Powered by WebAds

Sunday, January 22, 2012

London Museum of Natural History tells BDS'ers to buzz off

On Wednesday, I reported that the London Museum of Natural History is under pressure to boycott a research project that includes Israel's Ahava Cosmetics company. If any of you are visiting London in the near future, you should go to the museum and thank them for having the courage to stand up to the BDS movement. In fact, you might want to give each museum employee an Ahava cosmetic product. The Museum has told the BDS'ers to buzz off.
On Thursday, Prof. Ian Owens, the museum’s director of science, said that the museum will not heed to any boycott calls and that it is dedicated to expanding and sharing knowledge. Academic freedom is an important principle in pursuing this goal, he said.

“In this respect we are in broad alignment with the wider UK academic community. We work within the legal and policy boundaries established by politicians and policy makers, and would not participate in any academic or educational boycotts that could restrict academic freedom,” he said.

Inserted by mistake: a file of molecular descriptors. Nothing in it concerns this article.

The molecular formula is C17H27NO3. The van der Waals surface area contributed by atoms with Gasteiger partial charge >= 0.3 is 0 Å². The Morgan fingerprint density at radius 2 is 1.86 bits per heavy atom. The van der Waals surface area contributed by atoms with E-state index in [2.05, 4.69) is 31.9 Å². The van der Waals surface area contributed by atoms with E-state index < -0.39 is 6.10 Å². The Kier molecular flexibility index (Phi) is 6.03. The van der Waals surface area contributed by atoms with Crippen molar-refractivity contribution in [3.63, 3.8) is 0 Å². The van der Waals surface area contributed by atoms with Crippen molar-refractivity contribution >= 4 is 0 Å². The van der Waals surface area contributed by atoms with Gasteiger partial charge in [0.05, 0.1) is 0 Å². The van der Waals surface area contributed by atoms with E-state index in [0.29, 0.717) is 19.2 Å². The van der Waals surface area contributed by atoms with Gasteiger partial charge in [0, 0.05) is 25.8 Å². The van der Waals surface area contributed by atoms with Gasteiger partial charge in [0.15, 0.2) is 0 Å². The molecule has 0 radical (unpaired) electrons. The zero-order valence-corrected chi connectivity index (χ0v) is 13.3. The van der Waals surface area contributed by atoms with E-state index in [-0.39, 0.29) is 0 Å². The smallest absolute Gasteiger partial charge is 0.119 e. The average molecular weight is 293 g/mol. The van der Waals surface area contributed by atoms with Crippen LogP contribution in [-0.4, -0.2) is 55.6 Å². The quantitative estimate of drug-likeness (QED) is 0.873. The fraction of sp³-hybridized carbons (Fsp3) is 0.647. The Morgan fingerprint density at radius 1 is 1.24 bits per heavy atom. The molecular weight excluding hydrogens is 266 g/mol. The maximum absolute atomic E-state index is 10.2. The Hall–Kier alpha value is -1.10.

The museum’s project involves 11 partners, including Imperial College London and King’s College, and goes through a European Union funded project called NanoRetox.

It is a four year collaboration with a budget of 300,000 euros. However the collaboration began in 2008 and will be completed at the end of 2012.

The Museum is lead partner in the project, which is working to identify the potential risks posed by engineered nanomaterial to the environment and human health.

Owens said that this is an area of scientific interest because, although nanotechnology has the potential to revolutionize many aspects of modern life, there are concerns about its potential for harming humans and the environment.

“To carry out this work we have assembled a team of experts from across the EU and the US whose combined expertise can address the toxicity of nanoparticles in a systematic way,” Owens said.

The director of science said that Ahava/Dead Sea Laboratories have proven to be an expert in this area and approved as a partner by the European Commission.

“When our research leaders were putting together the NanoReTox project they were missing expertise in specific nanoparticle techniques and analysis. Ahava DSL, who are based in Israel and have activities in the Occupied Territories, were found to offer this expertise through the EC research partner-finding scheme.

“As with our other collaborators on this project, the EC approved Ahava DSL as a partner when the contract was issued to the Natural History Museum. NanoRetox is funded by the EC within the Seventh Framework Program (FP7),” he said.

Owens said that two other UK-based organizations are also involved with Ahava DSL in two other FP7 projects.
Good for them!

Labels: , ,


Post a Comment

<< Home